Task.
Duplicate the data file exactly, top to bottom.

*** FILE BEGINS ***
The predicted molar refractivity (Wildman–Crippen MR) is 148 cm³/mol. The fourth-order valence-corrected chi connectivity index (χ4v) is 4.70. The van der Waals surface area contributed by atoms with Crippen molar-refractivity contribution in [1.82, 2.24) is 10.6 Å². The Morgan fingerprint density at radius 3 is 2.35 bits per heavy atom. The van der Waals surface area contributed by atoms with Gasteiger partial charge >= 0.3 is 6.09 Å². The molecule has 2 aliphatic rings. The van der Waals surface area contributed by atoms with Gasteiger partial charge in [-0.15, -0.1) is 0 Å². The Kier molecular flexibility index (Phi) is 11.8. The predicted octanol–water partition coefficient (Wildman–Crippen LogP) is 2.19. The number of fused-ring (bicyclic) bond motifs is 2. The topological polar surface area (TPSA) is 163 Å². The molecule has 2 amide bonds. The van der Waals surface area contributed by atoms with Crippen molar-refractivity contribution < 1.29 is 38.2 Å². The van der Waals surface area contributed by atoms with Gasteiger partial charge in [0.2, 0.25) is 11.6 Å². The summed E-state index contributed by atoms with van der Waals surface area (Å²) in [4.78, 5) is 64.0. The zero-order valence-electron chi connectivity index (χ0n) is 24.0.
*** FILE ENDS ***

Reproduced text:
The predicted molar refractivity (Wildman–Crippen MR) is 148 cm³/mol. The fourth-order valence-corrected chi connectivity index (χ4v) is 4.70. The van der Waals surface area contributed by atoms with Crippen molar-refractivity contribution in [1.82, 2.24) is 10.6 Å². The Morgan fingerprint density at radius 3 is 2.35 bits per heavy atom. The van der Waals surface area contributed by atoms with Gasteiger partial charge >= 0.3 is 6.09 Å². The molecule has 2 aliphatic rings. The van der Waals surface area contributed by atoms with Gasteiger partial charge in [-0.15, -0.1) is 0 Å². The Kier molecular flexibility index (Phi) is 11.8. The predicted octanol–water partition coefficient (Wildman–Crippen LogP) is 2.19. The number of fused-ring (bicyclic) bond motifs is 2. The topological polar surface area (TPSA) is 163 Å². The molecule has 2 amide bonds. The van der Waals surface area contributed by atoms with Crippen molar-refractivity contribution < 1.29 is 38.2 Å². The van der Waals surface area contributed by atoms with Gasteiger partial charge in [0.2, 0.25) is 11.6 Å². The summed E-state index contributed by atoms with van der Waals surface area (Å²) in [4.78, 5) is 64.0. The zero-order valence-electron chi connectivity index (χ0n) is 24.0.